Re: [OPE-L] Marx on the 'maximum rate of profit'

From: Francisco Paulo Cipolla (cipolla@UFPR.BR)
Date: Tue Oct 10 2006 - 17:38:42 EDT

I do not think the maximum rate of profit argument is a mathematical
tautology since it is grounded on the idea of a rising composition of
capital (rising c/L) which is a historical tendency of capitalism.
Rising rate of exploitation and falling rate of profit go together.
Wasn´t this that Ajit said it was difficult to show?

ajit sinha wrote:

> --- Francisco Paulo Cipolla <cipolla@UFPR.BR> wrote:
> > Jerry, V=0 is not a hypothesis. As a hypothesis it
> > wouldbe unsustainable. The
> > maximum rate of profit is the rate of profit
> > attaining under maximum rate of
> > exploitation, in fact, infinite.
> ______________________
> Actually, maximum rate of profits cannot be infinite
> if there is positive constant capital. You must mean
> rate of surplus value, but then it is not the same
> thing as the rate of profits.
> ________________
> Unfortunately the
> > citation you brought is not
> > related to the issue. In your citation what counts
> > is the rate of profit when
> > wages are squeezed down to a minimum, the
> > physiological minimum. In the
> > maximum rate of profit argument all new value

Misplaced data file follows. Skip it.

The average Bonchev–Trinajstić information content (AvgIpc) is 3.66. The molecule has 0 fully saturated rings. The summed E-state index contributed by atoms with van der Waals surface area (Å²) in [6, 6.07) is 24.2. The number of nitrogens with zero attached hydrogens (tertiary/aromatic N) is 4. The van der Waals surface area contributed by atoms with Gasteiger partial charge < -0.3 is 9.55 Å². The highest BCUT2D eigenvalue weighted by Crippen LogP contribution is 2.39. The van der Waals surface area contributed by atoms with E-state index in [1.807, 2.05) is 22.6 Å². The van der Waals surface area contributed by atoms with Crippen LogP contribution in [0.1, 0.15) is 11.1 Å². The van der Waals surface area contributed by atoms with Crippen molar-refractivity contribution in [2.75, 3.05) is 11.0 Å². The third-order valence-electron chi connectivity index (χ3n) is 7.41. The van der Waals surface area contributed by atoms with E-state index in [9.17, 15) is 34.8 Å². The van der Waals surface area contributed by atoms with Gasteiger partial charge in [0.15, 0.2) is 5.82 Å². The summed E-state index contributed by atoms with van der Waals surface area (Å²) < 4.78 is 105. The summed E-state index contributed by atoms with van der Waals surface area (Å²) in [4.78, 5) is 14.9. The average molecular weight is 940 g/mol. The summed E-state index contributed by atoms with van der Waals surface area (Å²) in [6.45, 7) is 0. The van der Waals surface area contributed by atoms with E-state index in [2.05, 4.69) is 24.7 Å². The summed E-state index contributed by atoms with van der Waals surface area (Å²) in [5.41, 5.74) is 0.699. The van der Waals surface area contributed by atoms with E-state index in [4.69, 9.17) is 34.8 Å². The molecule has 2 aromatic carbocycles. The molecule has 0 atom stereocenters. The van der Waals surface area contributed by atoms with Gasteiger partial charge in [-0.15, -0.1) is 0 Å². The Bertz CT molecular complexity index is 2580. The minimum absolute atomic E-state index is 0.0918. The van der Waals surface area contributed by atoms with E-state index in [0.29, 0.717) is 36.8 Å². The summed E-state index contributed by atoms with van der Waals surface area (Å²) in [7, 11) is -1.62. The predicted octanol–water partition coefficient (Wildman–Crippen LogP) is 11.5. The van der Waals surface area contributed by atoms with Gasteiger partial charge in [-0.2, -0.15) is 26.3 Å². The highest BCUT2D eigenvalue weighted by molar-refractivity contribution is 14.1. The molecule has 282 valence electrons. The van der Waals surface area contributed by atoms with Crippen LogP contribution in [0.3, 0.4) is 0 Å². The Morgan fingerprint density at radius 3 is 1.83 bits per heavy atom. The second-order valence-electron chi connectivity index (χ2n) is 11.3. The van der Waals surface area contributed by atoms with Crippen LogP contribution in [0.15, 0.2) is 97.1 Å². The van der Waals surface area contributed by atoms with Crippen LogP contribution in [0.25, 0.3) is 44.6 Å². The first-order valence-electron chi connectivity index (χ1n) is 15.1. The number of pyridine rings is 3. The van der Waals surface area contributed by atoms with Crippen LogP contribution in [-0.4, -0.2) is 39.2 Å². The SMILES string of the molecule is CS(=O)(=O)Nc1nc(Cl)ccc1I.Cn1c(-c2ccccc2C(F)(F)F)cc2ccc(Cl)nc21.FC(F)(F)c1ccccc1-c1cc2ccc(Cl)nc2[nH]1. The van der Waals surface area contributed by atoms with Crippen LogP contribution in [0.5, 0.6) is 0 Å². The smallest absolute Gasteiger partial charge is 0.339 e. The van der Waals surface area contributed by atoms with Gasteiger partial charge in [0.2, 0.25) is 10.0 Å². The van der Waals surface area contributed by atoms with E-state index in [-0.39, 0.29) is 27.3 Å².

> > created stands in the numerator
> > and capital advanced in the denominator, the well
> > known L/c, where L is the
> > new value crested and c the constant capital. Then,
> > the argument goes, if the
> > value composition of production c/L (as Shaikh(?)
> > calls it) presents a
> > tendency to increase, the maximum rate of profit L/c
> > must present a tendency
> > to fall. This is the kind of argument Ajit said has
> > never seen in print. It is
> > already there regardless of being right or wrong.
> > Paulo
> ___________________
> When did I say anything like that? What you say above
> is a sort of tautology--how can anyone deny a
> tautology (if c/L is rising then L/c must be falling
> is an elementary piece of mathematics and nothing
> else, there is no theory here). My point was about the
> relative immiseration of labor, that is, the thesis
> that though real wages are rising, the wage share in
> relation to profit is falling simultaneously with the
> long term trend of the rate of profits to fall. Since
> in your above example of c/L, V = 0, it simply cannot
> have any bearing on the problem. Cheers, ajit sinha
> __________________________________________________
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